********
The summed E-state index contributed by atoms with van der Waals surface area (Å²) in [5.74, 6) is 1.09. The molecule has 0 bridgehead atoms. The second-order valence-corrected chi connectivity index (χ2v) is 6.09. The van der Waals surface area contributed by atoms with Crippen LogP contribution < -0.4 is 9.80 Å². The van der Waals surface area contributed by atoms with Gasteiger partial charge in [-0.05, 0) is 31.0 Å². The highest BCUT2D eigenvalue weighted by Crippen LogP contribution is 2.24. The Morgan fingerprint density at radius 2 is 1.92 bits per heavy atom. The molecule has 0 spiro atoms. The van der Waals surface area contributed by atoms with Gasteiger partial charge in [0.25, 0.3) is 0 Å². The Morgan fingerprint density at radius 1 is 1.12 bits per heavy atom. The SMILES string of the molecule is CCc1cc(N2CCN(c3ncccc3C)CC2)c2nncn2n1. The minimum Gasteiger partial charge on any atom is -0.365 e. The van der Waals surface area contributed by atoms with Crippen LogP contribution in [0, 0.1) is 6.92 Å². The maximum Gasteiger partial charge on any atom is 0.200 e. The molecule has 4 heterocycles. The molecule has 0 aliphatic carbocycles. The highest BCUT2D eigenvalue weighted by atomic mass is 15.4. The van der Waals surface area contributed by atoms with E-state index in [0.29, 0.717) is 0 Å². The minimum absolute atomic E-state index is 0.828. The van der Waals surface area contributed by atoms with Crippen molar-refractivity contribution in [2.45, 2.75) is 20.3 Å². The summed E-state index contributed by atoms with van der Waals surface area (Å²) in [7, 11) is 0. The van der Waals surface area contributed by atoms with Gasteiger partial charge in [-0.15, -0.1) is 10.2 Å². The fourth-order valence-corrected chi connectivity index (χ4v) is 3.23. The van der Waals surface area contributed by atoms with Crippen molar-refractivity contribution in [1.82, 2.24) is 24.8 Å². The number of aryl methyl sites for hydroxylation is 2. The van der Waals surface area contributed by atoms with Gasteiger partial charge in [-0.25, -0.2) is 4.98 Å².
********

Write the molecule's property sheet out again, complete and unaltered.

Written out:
The summed E-state index contributed by atoms with van der Waals surface area (Å²) in [5.74, 6) is 1.09. The molecule has 0 bridgehead atoms. The second-order valence-corrected chi connectivity index (χ2v) is 6.09. The van der Waals surface area contributed by atoms with Crippen LogP contribution < -0.4 is 9.80 Å². The van der Waals surface area contributed by atoms with Gasteiger partial charge in [-0.05, 0) is 31.0 Å². The highest BCUT2D eigenvalue weighted by Crippen LogP contribution is 2.24. The Morgan fingerprint density at radius 2 is 1.92 bits per heavy atom. The molecule has 0 spiro atoms. The van der Waals surface area contributed by atoms with Gasteiger partial charge in [0.25, 0.3) is 0 Å². The Morgan fingerprint density at radius 1 is 1.12 bits per heavy atom. The SMILES string of the molecule is CCc1cc(N2CCN(c3ncccc3C)CC2)c2nncn2n1. The minimum Gasteiger partial charge on any atom is -0.365 e. The van der Waals surface area contributed by atoms with Crippen LogP contribution in [0, 0.1) is 6.92 Å². The maximum Gasteiger partial charge on any atom is 0.200 e. The molecule has 4 heterocycles. The molecule has 0 aliphatic carbocycles. The highest BCUT2D eigenvalue weighted by atomic mass is 15.4. The van der Waals surface area contributed by atoms with E-state index in [0.29, 0.717) is 0 Å². The minimum absolute atomic E-state index is 0.828. The van der Waals surface area contributed by atoms with Crippen molar-refractivity contribution in [2.45, 2.75) is 20.3 Å². The summed E-state index contributed by atoms with van der Waals surface area (Å²) in [7, 11) is 0. The van der Waals surface area contributed by atoms with Gasteiger partial charge in [-0.15, -0.1) is 10.2 Å². The fourth-order valence-corrected chi connectivity index (χ4v) is 3.23. The van der Waals surface area contributed by atoms with Crippen molar-refractivity contribution in [1.82, 2.24) is 24.8 Å². The number of aryl methyl sites for hydroxylation is 2. The van der Waals surface area contributed by atoms with Gasteiger partial charge in [-0.25, -0.2) is 4.98 Å².